I will soon be assembling multiple computers and want to reduce the danger of ESD as much as possible. Not an expert myself so I'm looking for people with knowledge in ESD safety to comment on my planned procedure.

The ESD tools I will buy is an antistatic wrist wrap and an antistatic mat. The surface of my table is melamine laminate so I think the mat is required.

The most common advice I have seen is to install the PSU into the cabinet, connecting power cord to wall socket while turned off and attaching antistatic wrist wrap to cabinet. However, this will not have any effect in my case as the systems I'm building are using picoPSUs with external 12V power bricks and these have no ground wire.

The following are the steps I will follow while assembling a computer:

  1. Attach antistatic mat and wrist wrap to cabinet.
  2. Put on wrist wrap.
  3. Place screwdriver and other tools on mat.
  4. Unpack motherboard from ESD bag and place it on mat.
  5. Mount CPU, CPU cooler and M.2 SSD on motherboard.
  6. Install motherboard in cabinet.
  7. Install RAM and picoPSU.

The flooring is linoleum or vinyl and I will be assembling the computers barefoot while sitting on a wooden stool.

Is the above enough to reduce the risk of component damage from ESD, or is the procedure completely wrong?

  • \$\begingroup\$ Before touching the Motherboard, look at it, and find the GND regions. Touch that with a finger, and you are at the PCB's GND potential. Now about removing that Motherboard from the bag: do not slide it out. Snip open the bag, and LIFT out the Motherboard. Try to avoid sliding, because sliding is friction and friction tends to transfer electrons, and that means static. \$\endgroup\$ Mar 22, 2017 at 2:30

3 Answers 3


ESD is not just prevention from becoming ungrounded. ESD events are most destructive when there is a low resistance path to follow. The mats and straps have resistance in them to prevent a sudden discharge path when the hands touch other objects or when new components are brought into the work area.

The bare feet would be exactly wrong. As you stand up and sit down on the stool, for example, you will now have a path for rapid discharge to the floor and secondary current flow can be rather chaotic. Also, the bare feet make for a path for dangerous electric current in fault conditions through your body. Really, the stool should be ESD coated and you should wear an ESD smock so that your natural movements on the stool don't become an electrostatic generator.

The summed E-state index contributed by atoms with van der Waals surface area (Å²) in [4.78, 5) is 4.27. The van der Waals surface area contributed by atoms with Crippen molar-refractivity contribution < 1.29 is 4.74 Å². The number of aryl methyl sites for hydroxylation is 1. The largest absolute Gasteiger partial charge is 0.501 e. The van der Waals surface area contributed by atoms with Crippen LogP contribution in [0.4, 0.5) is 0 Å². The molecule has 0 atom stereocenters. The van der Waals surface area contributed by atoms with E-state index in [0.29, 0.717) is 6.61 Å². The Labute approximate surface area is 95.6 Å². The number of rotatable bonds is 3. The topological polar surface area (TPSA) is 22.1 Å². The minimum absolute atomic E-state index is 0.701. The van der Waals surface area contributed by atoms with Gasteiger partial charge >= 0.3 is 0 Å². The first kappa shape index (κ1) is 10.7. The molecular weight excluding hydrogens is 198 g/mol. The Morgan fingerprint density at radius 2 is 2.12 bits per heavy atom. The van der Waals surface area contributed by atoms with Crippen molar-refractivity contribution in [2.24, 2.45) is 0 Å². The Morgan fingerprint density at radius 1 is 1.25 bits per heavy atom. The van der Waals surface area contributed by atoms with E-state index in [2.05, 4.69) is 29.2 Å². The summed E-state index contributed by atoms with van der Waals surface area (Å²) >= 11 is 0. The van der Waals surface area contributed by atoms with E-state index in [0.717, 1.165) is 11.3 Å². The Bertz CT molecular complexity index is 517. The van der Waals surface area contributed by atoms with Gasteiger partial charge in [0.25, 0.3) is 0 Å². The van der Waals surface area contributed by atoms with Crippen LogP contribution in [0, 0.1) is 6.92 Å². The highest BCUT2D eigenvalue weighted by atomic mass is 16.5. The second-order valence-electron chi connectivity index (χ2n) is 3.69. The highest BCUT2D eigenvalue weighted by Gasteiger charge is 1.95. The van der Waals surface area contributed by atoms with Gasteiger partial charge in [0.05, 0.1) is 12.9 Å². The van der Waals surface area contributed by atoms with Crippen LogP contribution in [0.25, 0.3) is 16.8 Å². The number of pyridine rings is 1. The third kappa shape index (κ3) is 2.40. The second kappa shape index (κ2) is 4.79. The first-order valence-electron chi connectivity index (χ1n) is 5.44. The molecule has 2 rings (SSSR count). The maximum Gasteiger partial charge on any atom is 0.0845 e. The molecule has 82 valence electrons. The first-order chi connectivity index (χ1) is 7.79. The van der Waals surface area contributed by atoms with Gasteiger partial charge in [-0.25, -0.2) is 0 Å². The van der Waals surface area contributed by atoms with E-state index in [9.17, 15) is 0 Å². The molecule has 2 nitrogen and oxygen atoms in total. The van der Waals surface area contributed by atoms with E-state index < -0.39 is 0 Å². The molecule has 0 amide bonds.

Keep the tabletop + computer + human as close together as possible ... electrically speaking. The straps and mats do this. Keep that work group as far from other unprotected objects as possible. 1 meter is a typical figure given for distance through air that friends, dogs, file cabinets and the like must be kept away.

Don't plug anything into mains any time during the assembly. First it is dangerous due to mains coming too close to the human; and secondly, it provides a path for rapid conductivity. The most standard approach is to connect the mat to building earth. For this, you will have to find plumbing or other metal that gets into the ground beneath the building. No, you can't use the ground lug of the wall outlet, that has horrible inductance to real earth and there are cases where it has been mis-wired by the original contractors.

At all times, consider your personal safety above the safety of the equipment.

  • \$\begingroup\$ Thanks for your opinion. As an amateur doing research on ESD safety, I have come to the conclusion that it is simply impossible to get a single clear instruction. The bare feet thing is recommended in hundreds of post about ESD, but you recommends completely against it. The same with the PSU plugged into the mains. Every single question regarding ESD I have read on the entire web, contains contradicting information. Unfortunately I'm now more confused than before.. \$\endgroup\$ Mar 22, 2017 at 4:16

Is the above enough to reduce the risk of component damage from ESD, or is the procedure completely wrong?